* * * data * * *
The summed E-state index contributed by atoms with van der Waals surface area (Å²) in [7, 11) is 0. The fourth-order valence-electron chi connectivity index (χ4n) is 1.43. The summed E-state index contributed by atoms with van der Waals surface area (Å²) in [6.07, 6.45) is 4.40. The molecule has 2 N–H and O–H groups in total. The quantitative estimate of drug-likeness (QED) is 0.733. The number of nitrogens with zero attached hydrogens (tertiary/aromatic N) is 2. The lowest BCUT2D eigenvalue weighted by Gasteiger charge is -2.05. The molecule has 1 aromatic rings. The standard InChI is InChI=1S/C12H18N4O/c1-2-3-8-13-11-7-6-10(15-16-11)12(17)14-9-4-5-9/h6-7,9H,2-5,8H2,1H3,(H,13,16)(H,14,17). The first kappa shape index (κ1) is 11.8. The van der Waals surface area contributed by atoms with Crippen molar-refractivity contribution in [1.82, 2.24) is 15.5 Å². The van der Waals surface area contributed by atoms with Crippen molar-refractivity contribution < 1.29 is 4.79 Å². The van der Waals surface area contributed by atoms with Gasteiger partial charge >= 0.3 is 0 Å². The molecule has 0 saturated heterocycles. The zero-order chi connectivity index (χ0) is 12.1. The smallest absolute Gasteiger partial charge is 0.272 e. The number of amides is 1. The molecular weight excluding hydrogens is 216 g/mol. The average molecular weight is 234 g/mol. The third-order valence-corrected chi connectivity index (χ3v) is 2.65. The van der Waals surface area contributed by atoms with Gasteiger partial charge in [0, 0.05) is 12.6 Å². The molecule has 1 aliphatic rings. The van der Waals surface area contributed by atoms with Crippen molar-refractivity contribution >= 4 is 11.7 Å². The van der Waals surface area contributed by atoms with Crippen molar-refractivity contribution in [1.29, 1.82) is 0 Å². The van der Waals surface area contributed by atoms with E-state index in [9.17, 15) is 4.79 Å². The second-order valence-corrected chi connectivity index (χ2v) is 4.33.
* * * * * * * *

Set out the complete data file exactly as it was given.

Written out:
The summed E-state index contributed by atoms with van der Waals surface area (Å²) in [7, 11) is 0. The fourth-order valence-electron chi connectivity index (χ4n) is 1.43. The summed E-state index contributed by atoms with van der Waals surface area (Å²) in [6.07, 6.45) is 4.40. The molecule has 2 N–H and O–H groups in total. The quantitative estimate of drug-likeness (QED) is 0.733. The number of nitrogens with zero attached hydrogens (tertiary/aromatic N) is 2. The lowest BCUT2D eigenvalue weighted by Gasteiger charge is -2.05. The molecule has 1 aromatic rings. The standard InChI is InChI=1S/C12H18N4O/c1-2-3-8-13-11-7-6-10(15-16-11)12(17)14-9-4-5-9/h6-7,9H,2-5,8H2,1H3,(H,13,16)(H,14,17). The first kappa shape index (κ1) is 11.8. The van der Waals surface area contributed by atoms with Crippen molar-refractivity contribution in [1.82, 2.24) is 15.5 Å². The van der Waals surface area contributed by atoms with Crippen molar-refractivity contribution < 1.29 is 4.79 Å². The van der Waals surface area contributed by atoms with Gasteiger partial charge >= 0.3 is 0 Å². The molecule has 0 saturated heterocycles. The zero-order chi connectivity index (χ0) is 12.1. The smallest absolute Gasteiger partial charge is 0.272 e. The number of amides is 1. The molecular weight excluding hydrogens is 216 g/mol. The average molecular weight is 234 g/mol. The third-order valence-corrected chi connectivity index (χ3v) is 2.65. The van der Waals surface area contributed by atoms with Gasteiger partial charge in [0, 0.05) is 12.6 Å². The molecule has 1 aliphatic rings. The van der Waals surface area contributed by atoms with Crippen molar-refractivity contribution >= 4 is 11.7 Å². The van der Waals surface area contributed by atoms with Crippen molar-refractivity contribution in [1.29, 1.82) is 0 Å². The van der Waals surface area contributed by atoms with E-state index in [9.17, 15) is 4.79 Å². The second-order valence-corrected chi connectivity index (χ2v) is 4.33.